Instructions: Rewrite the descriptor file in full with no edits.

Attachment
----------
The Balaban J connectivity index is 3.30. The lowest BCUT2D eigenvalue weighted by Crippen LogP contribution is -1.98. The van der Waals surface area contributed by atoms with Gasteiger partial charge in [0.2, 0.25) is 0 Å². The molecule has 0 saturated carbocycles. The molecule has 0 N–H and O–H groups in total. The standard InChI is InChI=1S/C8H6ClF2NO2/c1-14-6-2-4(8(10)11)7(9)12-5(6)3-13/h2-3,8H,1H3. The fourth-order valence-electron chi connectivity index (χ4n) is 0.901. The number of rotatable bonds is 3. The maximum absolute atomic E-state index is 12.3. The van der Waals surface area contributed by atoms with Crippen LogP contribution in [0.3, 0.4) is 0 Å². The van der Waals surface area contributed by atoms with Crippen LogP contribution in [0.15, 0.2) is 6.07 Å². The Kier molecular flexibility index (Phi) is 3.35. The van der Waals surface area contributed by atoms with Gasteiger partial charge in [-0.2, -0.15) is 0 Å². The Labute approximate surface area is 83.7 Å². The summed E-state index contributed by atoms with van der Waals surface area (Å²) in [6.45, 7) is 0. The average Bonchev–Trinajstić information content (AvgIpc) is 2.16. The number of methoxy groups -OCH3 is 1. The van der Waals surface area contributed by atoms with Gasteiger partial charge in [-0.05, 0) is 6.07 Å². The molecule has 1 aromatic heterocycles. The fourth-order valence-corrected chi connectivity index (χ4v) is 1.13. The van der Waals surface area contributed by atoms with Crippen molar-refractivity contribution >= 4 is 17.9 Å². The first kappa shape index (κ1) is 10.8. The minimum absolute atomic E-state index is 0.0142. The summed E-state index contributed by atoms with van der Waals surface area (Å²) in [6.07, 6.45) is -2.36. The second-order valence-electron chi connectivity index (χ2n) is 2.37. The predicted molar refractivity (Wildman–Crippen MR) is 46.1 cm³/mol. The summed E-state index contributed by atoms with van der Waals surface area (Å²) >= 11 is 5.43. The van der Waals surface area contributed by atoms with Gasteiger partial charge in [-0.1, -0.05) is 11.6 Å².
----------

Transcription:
The Balaban J connectivity index is 3.30. The lowest BCUT2D eigenvalue weighted by Crippen LogP contribution is -1.98. The van der Waals surface area contributed by atoms with Gasteiger partial charge in [0.2, 0.25) is 0 Å². The molecule has 0 saturated carbocycles. The molecule has 0 N–H and O–H groups in total. The standard InChI is InChI=1S/C8H6ClF2NO2/c1-14-6-2-4(8(10)11)7(9)12-5(6)3-13/h2-3,8H,1H3. The fourth-order valence-electron chi connectivity index (χ4n) is 0.901. The number of rotatable bonds is 3. The maximum absolute atomic E-state index is 12.3. The van der Waals surface area contributed by atoms with Crippen LogP contribution in [0.3, 0.4) is 0 Å². The van der Waals surface area contributed by atoms with Crippen LogP contribution in [0.15, 0.2) is 6.07 Å². The Kier molecular flexibility index (Phi) is 3.35. The van der Waals surface area contributed by atoms with Gasteiger partial charge in [-0.2, -0.15) is 0 Å². The Labute approximate surface area is 83.7 Å². The summed E-state index contributed by atoms with van der Waals surface area (Å²) in [6.45, 7) is 0. The average Bonchev–Trinajstić information content (AvgIpc) is 2.16. The number of methoxy groups -OCH3 is 1. The van der Waals surface area contributed by atoms with Gasteiger partial charge in [-0.05, 0) is 6.07 Å². The molecule has 1 aromatic heterocycles. The fourth-order valence-corrected chi connectivity index (χ4v) is 1.13. The van der Waals surface area contributed by atoms with Crippen molar-refractivity contribution >= 4 is 17.9 Å². The first kappa shape index (κ1) is 10.8. The minimum absolute atomic E-state index is 0.0142. The summed E-state index contributed by atoms with van der Waals surface area (Å²) in [6.07, 6.45) is -2.36. The second-order valence-electron chi connectivity index (χ2n) is 2.37. The predicted molar refractivity (Wildman–Crippen MR) is 46.1 cm³/mol. The summed E-state index contributed by atoms with van der Waals surface area (Å²) >= 11 is 5.43. The van der Waals surface area contributed by atoms with Gasteiger partial charge in [-0.1, -0.05) is 11.6 Å².